Computational Mechanics of the Classical Guitar [electronic resource] / by Rolf Bader.Material type: TextLanguage: English Publisher: Berlin, Heidelberg : Springer Berlin Heidelberg, 2005Description: XVI, 182 p. online resourceContent type: text Media type: computer Carrier type: online resourceISBN: 9783540311034Subject(s): Engineering | Physics | Acoustics | Engineering mathematics | Mechanics, applied | Vibration | Engineering | Theoretical and Applied Mechanics | Vibration, Dynamical Systems, Control | Appl.Mathematics/Computational Methods of Engineering | Acoustics | ComplexityAdditional physical formats: Printed edition:: No titleDDC classification: 620.1 LOC classification: TA349-359Online resources: Click here to access online
The Musical Transient-Modeling Software MTMS Developed for this Study -- Continuous and Discrete Mechanics -- Studies of the Guitar To Date -- The Discrete Guitar Model -- Bending, Damping and Coupling -- Results -- Summary and Outlook.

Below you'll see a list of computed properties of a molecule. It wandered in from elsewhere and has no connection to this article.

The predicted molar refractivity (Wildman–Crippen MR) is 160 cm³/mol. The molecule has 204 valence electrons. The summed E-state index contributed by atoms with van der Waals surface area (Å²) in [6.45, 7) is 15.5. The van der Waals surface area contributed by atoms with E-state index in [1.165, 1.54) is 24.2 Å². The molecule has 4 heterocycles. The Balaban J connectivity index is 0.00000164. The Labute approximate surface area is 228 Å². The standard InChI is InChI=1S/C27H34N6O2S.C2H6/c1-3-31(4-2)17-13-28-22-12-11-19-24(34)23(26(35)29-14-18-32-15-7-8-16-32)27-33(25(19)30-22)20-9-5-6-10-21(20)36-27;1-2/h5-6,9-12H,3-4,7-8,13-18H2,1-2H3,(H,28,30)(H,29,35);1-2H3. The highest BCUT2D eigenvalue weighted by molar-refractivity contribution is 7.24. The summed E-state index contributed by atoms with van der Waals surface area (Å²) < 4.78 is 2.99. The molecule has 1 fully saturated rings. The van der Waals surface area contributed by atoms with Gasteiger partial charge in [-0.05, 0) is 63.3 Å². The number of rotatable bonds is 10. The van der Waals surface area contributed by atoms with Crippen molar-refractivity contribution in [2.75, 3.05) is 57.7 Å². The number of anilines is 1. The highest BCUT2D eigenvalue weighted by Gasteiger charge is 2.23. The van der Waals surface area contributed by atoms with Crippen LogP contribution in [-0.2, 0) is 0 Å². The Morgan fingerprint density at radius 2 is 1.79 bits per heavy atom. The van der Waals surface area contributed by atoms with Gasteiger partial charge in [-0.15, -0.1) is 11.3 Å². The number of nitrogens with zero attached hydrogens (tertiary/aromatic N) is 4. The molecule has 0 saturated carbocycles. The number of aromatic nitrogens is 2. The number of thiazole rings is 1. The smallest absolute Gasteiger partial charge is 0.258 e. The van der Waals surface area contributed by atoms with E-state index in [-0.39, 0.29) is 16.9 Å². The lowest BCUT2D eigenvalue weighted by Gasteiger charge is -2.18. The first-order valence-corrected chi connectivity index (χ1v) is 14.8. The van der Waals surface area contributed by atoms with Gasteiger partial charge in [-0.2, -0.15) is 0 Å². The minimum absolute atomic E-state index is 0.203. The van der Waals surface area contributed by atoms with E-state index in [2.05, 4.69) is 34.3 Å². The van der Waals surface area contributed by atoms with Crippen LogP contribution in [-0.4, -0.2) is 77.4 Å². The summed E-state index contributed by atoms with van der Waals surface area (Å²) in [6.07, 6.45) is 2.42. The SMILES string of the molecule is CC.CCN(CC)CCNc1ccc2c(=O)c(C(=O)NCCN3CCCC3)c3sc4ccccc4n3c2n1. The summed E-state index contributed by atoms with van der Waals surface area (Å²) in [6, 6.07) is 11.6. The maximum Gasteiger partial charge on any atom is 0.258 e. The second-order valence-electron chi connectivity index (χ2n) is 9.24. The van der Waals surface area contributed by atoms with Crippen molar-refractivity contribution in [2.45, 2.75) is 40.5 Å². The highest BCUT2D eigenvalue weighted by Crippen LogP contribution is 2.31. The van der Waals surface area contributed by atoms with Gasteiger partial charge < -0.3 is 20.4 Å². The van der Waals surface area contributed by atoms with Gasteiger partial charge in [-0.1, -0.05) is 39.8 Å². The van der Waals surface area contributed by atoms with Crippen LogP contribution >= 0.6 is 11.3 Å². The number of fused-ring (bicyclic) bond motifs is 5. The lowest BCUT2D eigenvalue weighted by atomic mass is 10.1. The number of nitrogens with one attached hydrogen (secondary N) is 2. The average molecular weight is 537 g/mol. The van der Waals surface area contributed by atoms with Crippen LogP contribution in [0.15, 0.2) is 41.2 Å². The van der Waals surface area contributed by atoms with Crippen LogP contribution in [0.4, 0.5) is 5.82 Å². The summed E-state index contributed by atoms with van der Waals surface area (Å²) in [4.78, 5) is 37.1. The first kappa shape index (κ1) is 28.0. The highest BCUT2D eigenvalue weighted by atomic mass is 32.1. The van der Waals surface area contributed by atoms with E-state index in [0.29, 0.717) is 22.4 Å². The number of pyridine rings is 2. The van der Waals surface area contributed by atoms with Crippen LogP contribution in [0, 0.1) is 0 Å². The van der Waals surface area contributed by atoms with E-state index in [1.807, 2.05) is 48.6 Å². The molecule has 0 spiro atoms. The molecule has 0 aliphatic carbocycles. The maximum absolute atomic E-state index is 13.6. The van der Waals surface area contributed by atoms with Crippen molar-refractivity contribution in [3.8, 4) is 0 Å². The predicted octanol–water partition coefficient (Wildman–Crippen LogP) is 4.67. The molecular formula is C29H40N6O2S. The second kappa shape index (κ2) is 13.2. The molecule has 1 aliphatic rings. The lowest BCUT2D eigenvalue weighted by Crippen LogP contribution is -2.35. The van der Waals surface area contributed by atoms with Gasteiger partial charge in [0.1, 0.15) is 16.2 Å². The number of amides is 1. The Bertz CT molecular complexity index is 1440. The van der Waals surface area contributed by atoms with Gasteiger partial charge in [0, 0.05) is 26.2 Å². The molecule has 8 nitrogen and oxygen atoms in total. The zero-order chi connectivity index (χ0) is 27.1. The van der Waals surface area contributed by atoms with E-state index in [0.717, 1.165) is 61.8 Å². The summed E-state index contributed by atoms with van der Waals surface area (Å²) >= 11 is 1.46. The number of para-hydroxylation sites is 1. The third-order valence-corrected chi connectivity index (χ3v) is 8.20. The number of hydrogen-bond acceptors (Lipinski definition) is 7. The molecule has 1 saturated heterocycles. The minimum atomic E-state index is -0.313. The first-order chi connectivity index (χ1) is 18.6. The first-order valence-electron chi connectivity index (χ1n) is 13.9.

This book performs a state-of-the-art finite-difference calculation of the complete geometry of the classical guitar as a time-stepping application. It provides insight into the overall behaviour as well as the finite structure mechanisms of this musical instrument. Fundamental problems of coupling, nonlinearities, noise or time reversion, complex modelling solutions, and modern signal processing tools are discussed. Also musicologists, musicians or instrument builders can find explanations and may also be inspired by aspects of musical timbre, the sounding and time-dependent qualities of the different guitar parts. The work helps to suggest new geometrical and timbral solutions in modern guitar performance. Rolf Bader studied systematic musicology, physics, ethnology, and music history at the University of Hamburg, Germany. He currently works and performs as a guitarist in the field of jazz, modern classical music and improvisation. His work focuses on the musical timbre in acoustics, music psychology and physiology. Since 2002 he has been teaching acoustics, finite-element and finite-difference methods at the University of Hamburg and has been working on several projects in musical acoustics. His ethnological work on the music and cultural interchange in Southeast Asia, especially about Bali and Nepal includes cultural and historical but also acoustical aspects.